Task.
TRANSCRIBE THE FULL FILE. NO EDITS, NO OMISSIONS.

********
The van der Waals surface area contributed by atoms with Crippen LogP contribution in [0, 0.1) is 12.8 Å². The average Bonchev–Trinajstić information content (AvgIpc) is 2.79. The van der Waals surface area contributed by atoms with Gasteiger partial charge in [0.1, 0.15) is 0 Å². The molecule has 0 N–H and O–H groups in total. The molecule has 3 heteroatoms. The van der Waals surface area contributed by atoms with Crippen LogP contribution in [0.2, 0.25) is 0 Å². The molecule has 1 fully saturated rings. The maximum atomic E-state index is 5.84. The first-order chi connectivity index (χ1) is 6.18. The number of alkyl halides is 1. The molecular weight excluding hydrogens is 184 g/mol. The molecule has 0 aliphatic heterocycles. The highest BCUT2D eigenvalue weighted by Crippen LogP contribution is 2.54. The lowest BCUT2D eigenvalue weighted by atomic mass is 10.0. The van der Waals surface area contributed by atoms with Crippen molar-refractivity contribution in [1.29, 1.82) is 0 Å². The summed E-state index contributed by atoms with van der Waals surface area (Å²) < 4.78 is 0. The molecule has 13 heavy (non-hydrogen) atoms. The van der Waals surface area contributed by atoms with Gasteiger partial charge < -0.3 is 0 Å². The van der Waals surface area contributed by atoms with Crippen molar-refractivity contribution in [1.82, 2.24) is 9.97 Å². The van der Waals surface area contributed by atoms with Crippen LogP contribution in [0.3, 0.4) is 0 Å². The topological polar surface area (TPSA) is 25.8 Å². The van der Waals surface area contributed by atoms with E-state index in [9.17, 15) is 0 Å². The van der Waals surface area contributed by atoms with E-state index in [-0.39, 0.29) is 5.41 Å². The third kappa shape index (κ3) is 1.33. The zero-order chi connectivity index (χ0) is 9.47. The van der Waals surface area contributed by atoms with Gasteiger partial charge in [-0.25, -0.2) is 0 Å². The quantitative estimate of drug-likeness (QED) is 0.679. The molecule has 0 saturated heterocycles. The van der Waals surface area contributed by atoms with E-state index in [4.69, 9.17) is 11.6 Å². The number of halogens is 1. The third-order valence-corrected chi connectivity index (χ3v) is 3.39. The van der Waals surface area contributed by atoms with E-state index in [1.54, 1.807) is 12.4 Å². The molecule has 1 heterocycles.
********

The van der Waals surface area contributed by atoms with Crippen LogP contribution in [0, 0.1) is 12.8 Å². The average Bonchev–Trinajstić information content (AvgIpc) is 2.79. The van der Waals surface area contributed by atoms with Gasteiger partial charge in [0.1, 0.15) is 0 Å². The molecule has 0 N–H and O–H groups in total. The molecule has 3 heteroatoms. The van der Waals surface area contributed by atoms with Crippen LogP contribution in [0.2, 0.25) is 0 Å². The molecule has 1 fully saturated rings. The maximum atomic E-state index is 5.84. The first-order chi connectivity index (χ1) is 6.18. The number of alkyl halides is 1. The molecular weight excluding hydrogens is 184 g/mol. The molecule has 0 aliphatic heterocycles. The highest BCUT2D eigenvalue weighted by Crippen LogP contribution is 2.54. The lowest BCUT2D eigenvalue weighted by atomic mass is 10.0. The van der Waals surface area contributed by atoms with Crippen molar-refractivity contribution in [1.29, 1.82) is 0 Å². The summed E-state index contributed by atoms with van der Waals surface area (Å²) < 4.78 is 0. The molecule has 13 heavy (non-hydrogen) atoms. The van der Waals surface area contributed by atoms with Gasteiger partial charge < -0.3 is 0 Å². The van der Waals surface area contributed by atoms with Crippen molar-refractivity contribution in [1.82, 2.24) is 9.97 Å². The van der Waals surface area contributed by atoms with Crippen LogP contribution in [0.3, 0.4) is 0 Å². The topological polar surface area (TPSA) is 25.8 Å². The van der Waals surface area contributed by atoms with E-state index in [9.17, 15) is 0 Å². The van der Waals surface area contributed by atoms with E-state index in [-0.39, 0.29) is 5.41 Å². The third kappa shape index (κ3) is 1.33. The zero-order chi connectivity index (χ0) is 9.47. The van der Waals surface area contributed by atoms with Gasteiger partial charge in [-0.25, -0.2) is 0 Å². The quantitative estimate of drug-likeness (QED) is 0.679. The molecule has 0 saturated heterocycles. The van der Waals surface area contributed by atoms with E-state index in [4.69, 9.17) is 11.6 Å². The number of halogens is 1. The third-order valence-corrected chi connectivity index (χ3v) is 3.39. The van der Waals surface area contributed by atoms with E-state index in [1.54, 1.807) is 12.4 Å². The molecule has 1 heterocycles.